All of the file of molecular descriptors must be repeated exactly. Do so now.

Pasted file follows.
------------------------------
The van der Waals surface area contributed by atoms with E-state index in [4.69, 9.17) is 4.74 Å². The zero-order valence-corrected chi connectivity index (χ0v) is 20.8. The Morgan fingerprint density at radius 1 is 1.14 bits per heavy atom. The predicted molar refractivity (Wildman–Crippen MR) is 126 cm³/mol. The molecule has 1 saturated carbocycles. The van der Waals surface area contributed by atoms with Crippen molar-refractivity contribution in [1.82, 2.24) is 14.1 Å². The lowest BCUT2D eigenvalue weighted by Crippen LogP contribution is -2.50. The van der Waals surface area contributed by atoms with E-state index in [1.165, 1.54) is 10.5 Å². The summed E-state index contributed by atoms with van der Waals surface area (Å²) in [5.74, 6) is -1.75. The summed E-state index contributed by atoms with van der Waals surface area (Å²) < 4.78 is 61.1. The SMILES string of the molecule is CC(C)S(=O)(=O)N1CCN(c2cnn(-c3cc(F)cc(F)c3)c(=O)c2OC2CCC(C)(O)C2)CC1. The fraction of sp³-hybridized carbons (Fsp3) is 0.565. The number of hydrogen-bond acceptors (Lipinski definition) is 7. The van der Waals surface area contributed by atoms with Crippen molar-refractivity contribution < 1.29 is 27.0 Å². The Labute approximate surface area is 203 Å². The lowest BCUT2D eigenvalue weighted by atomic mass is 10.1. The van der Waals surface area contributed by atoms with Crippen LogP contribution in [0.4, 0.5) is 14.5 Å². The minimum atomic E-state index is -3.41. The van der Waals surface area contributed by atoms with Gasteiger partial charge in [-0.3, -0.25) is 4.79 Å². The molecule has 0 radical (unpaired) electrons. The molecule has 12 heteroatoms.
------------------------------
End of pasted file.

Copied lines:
The van der Waals surface area contributed by atoms with E-state index in [4.69, 9.17) is 4.74 Å². The zero-order valence-corrected chi connectivity index (χ0v) is 20.8. The Morgan fingerprint density at radius 1 is 1.14 bits per heavy atom. The predicted molar refractivity (Wildman–Crippen MR) is 126 cm³/mol. The molecule has 1 saturated carbocycles. The van der Waals surface area contributed by atoms with Crippen molar-refractivity contribution in [1.82, 2.24) is 14.1 Å². The lowest BCUT2D eigenvalue weighted by Crippen LogP contribution is -2.50. The van der Waals surface area contributed by atoms with E-state index in [1.165, 1.54) is 10.5 Å². The summed E-state index contributed by atoms with van der Waals surface area (Å²) in [5.74, 6) is -1.75. The summed E-state index contributed by atoms with van der Waals surface area (Å²) < 4.78 is 61.1. The SMILES string of the molecule is CC(C)S(=O)(=O)N1CCN(c2cnn(-c3cc(F)cc(F)c3)c(=O)c2OC2CCC(C)(O)C2)CC1. The fraction of sp³-hybridized carbons (Fsp3) is 0.565. The number of hydrogen-bond acceptors (Lipinski definition) is 7. The van der Waals surface area contributed by atoms with Crippen molar-refractivity contribution < 1.29 is 27.0 Å². The Labute approximate surface area is 203 Å². The lowest BCUT2D eigenvalue weighted by atomic mass is 10.1. The van der Waals surface area contributed by atoms with Crippen LogP contribution in [0.4, 0.5) is 14.5 Å². The minimum atomic E-state index is -3.41. The van der Waals surface area contributed by atoms with Gasteiger partial charge in [-0.3, -0.25) is 4.79 Å². The molecule has 0 radical (unpaired) electrons. The molecule has 12 heteroatoms.